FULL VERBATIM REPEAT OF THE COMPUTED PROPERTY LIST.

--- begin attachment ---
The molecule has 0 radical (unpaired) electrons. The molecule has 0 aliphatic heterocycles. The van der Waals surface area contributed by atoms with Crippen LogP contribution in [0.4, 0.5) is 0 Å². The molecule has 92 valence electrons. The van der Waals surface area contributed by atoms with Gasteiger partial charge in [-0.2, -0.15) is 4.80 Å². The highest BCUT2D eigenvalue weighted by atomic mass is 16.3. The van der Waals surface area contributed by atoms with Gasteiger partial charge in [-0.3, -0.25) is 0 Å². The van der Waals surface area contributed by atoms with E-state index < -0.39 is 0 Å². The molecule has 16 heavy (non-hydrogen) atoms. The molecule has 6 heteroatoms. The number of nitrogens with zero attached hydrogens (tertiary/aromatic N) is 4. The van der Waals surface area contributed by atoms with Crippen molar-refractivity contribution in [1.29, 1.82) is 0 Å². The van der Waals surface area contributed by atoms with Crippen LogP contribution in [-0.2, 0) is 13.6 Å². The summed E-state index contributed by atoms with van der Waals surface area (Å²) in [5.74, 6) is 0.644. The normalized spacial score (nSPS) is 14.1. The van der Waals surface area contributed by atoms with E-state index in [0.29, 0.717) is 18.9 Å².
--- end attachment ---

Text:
The molecule has 0 radical (unpaired) electrons. The molecule has 0 aliphatic heterocycles. The van der Waals surface area contributed by atoms with Crippen LogP contribution in [0.4, 0.5) is 0 Å². The molecule has 92 valence electrons. The van der Waals surface area contributed by atoms with Gasteiger partial charge in [-0.2, -0.15) is 4.80 Å². The highest BCUT2D eigenvalue weighted by atomic mass is 16.3. The van der Waals surface area contributed by atoms with Gasteiger partial charge in [-0.3, -0.25) is 0 Å². The van der Waals surface area contributed by atoms with E-state index < -0.39 is 0 Å². The molecule has 16 heavy (non-hydrogen) atoms. The molecule has 6 heteroatoms. The number of nitrogens with zero attached hydrogens (tertiary/aromatic N) is 4. The van der Waals surface area contributed by atoms with Crippen molar-refractivity contribution in [1.29, 1.82) is 0 Å². The van der Waals surface area contributed by atoms with Crippen LogP contribution in [-0.2, 0) is 13.6 Å². The summed E-state index contributed by atoms with van der Waals surface area (Å²) in [5.74, 6) is 0.644. The normalized spacial score (nSPS) is 14.1. The van der Waals surface area contributed by atoms with E-state index in [0.29, 0.717) is 18.9 Å².